South Korean lawmakers are going to consider shutting down domestic cryptocurrency exchanges today.
According to the minister of the office for government policy co-ordination, Hong Nam-ki, opinions on cryptocurrency trading are “sharply divided” within the government. He added that a decision on regulations will be made during a parliamentary session today.
A South Korea cryptocurrency shutdown has been on the cards for some time. Last week, the price of bitcoin fell 13.5 percent after rumours the country was going to ban cryptocurrency trading surfaced.
At the time, justice minister Park Sang-ki said:
There are great concerns regarding virtual currencies and [the] justice ministry is basically preparing a bill to ban cryptocurrency trading through exchanges.
The end of the South Korea cryptocurrency boom?
Cryptocurrency prices, including bitcoin, have continued to fall amidst rumours of a crackdown in South Korea. Yesterday, bitcoin fell below $10,000 for the first time in 2018. The digital currency briefly hit $20,000 in December last year, showing how far confidence in the crypto coin has fallen.
It has since recovered to just under $11,000.
South Korea is an important market for cryptocurrencies. There is much appetite within the country to trade digital currencies, such as bitcoin, ripple, and ethereum. Dr Garrick Hileman at the University of Cambridge told Verdict:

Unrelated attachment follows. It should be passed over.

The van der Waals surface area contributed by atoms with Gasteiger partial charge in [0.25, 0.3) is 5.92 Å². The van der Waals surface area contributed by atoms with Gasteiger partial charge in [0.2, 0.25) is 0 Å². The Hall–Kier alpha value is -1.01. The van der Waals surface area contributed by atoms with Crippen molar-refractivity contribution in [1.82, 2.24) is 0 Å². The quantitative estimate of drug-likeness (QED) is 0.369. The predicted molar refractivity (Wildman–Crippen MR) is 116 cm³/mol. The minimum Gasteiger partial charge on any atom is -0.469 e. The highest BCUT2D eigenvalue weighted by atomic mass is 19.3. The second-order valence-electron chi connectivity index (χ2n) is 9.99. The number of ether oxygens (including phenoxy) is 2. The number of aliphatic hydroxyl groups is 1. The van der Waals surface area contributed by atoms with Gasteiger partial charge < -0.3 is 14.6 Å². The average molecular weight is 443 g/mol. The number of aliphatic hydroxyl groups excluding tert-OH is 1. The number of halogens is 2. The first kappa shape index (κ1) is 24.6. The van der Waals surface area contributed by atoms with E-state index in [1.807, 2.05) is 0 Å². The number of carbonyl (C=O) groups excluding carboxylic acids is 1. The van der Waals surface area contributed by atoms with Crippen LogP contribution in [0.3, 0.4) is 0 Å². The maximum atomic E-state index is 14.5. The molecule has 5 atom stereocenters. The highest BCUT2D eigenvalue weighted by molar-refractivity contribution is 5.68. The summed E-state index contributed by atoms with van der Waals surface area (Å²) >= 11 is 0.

Several million South Koreans, especially young people, are actively trading cryptocurrencies which is a significant percentage of the South Korean population.
Due to the high level of demand in South Korea, it pushes up the prices of cryptocurrencies. Prices for bitcoin can be up to 30 or 40 percent higher in South Korea.
This is having a detrimental effect on the population, however, which is something the South Korean regulators want to prevent. Hileman said appetite for cryptocurrency trading is creating “a depression”.
“South Koreans are apparently losing motivation to go to work. They are watching their peers make 10 times what they’re making in their day jobs just by speculating on cryptocurrencies.
“There’s an interesting social phenomenon going on here that the authorities are trying to combat.”
Crypto traders in the country, however, are not concerned. One South Korean student told Reuters:
In case the government shuts down all local exchanges, investors can always go abroad and open an account there. I can ask my friends who study abroad or travel there myself. It’s not that big of a problem.